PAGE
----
Intel Touts New Quantum Computing Breakthrough, This Time With Silicon
Silicon has been an integral part of computing for decades. While it’s not always the best solution by every metric, it’s captured a key set of capabilities that make it well suited for general (or classical) computing. When it comes to quantum computing, however, silicon-based solutions haven’t really been adopted.
Historically, silicon qubits have been shunned for two reasons: It’s difficult to control qubits manufactured on silicon, and it’s never been clear if silicon qubits could scale as well as other solutions. D-Wave’s quantum annealer is up to 2,048 qubits, and recently added a reverse quantum annealing capability, while IBM demonstrated a 50 qubit quantum computer last month. Now Intel is throwing its own hat into the ring with a new type of qubit known as a “spin qubit,” produced on conventional silicon.
Note: This is a fundamentally different technology than the quantum computing research Intel unveiled earlier this year. The company is proceeding along parallel tracks, developing a more standard quantum computer alongside its own silicon-based efforts.
Spin qubits highly resemble the semiconductor electronics and transistors as we know them today. They deliver their quantum power by leveraging the spin of a single electron on a silicon device and controlling the movement with tiny, microwave pulses.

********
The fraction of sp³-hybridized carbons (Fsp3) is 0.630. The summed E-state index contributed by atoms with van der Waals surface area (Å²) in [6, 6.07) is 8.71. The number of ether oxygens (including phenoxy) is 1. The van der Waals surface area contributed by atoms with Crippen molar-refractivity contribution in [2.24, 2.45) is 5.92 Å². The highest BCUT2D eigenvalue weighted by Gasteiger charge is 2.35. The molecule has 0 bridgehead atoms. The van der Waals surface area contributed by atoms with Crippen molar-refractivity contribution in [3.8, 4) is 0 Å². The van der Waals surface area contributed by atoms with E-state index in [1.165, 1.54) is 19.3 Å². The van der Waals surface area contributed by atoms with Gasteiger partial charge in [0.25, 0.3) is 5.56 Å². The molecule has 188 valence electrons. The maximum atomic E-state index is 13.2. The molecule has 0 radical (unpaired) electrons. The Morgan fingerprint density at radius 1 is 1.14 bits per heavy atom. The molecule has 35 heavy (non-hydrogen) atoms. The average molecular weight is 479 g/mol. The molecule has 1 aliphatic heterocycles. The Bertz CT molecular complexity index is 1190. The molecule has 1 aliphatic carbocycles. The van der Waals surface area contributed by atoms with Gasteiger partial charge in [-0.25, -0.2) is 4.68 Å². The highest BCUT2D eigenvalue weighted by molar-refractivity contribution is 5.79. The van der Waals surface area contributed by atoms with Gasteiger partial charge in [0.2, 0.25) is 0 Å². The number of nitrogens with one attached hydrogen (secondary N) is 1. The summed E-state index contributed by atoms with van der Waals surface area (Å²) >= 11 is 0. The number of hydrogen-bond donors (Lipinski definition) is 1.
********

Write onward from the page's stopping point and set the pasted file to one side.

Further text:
The company has published an informative video about the technology, available below:
As for why Intel is pursuing spin qubits as opposed to the approach IBM has taken, there are several reasons. First and foremost, Intel is heavily invested in the silicon industry — far more so than any other firm working on quantum computing. IBM sold its fabs to GlobalFoundries. No one, to the best of our knowledge, is building quantum computers at pure-play foundries like TSMC. Intel’s expertise is in silicon and the company is still one of the foremost foundries in the world.
But beyond that, there are benefits to silicon qubits. Silicon qubits are smaller than conventional qubits, and they are expected to hold coherence for a longer period of time. This could be critical to efforts to scale quantum computing systems upwards. While its initial test chips have held a temperature of 20 millikelvin, Intel believes it can scale its design up to an operating temperature of 1 kelvin. That gap might not seem like much, but Intel claims it’s critical to long-term qubit scaling. Moving up to 1K reduces the amount of cooling equipment that must be packed between each qubit, and allows more qubits to pack into a smaller amount of space.
Intel is already moving towards having a functional spin qubit system. The company has prototyped a “spin qubit fabrication flow on its 300 mm process technology,” using isotopically pure wafers sourced for producing spin-qubit test chips:
Fabricated in the same facility as Intel’s advanced transistor technologies, Intel is now testing the initial wafers. Within a couple of months, Intel expects to be producing many wafers per week, each with thousands of small qubit arrays.
If silicon spin qubits can be built in large quantities, and the benefits Intel expects materialize, it could be a game-changing event for quantum computing. Building these chips in bulk and packing qubits more tightly together could make it possible to scale up qubit production relatively quickly.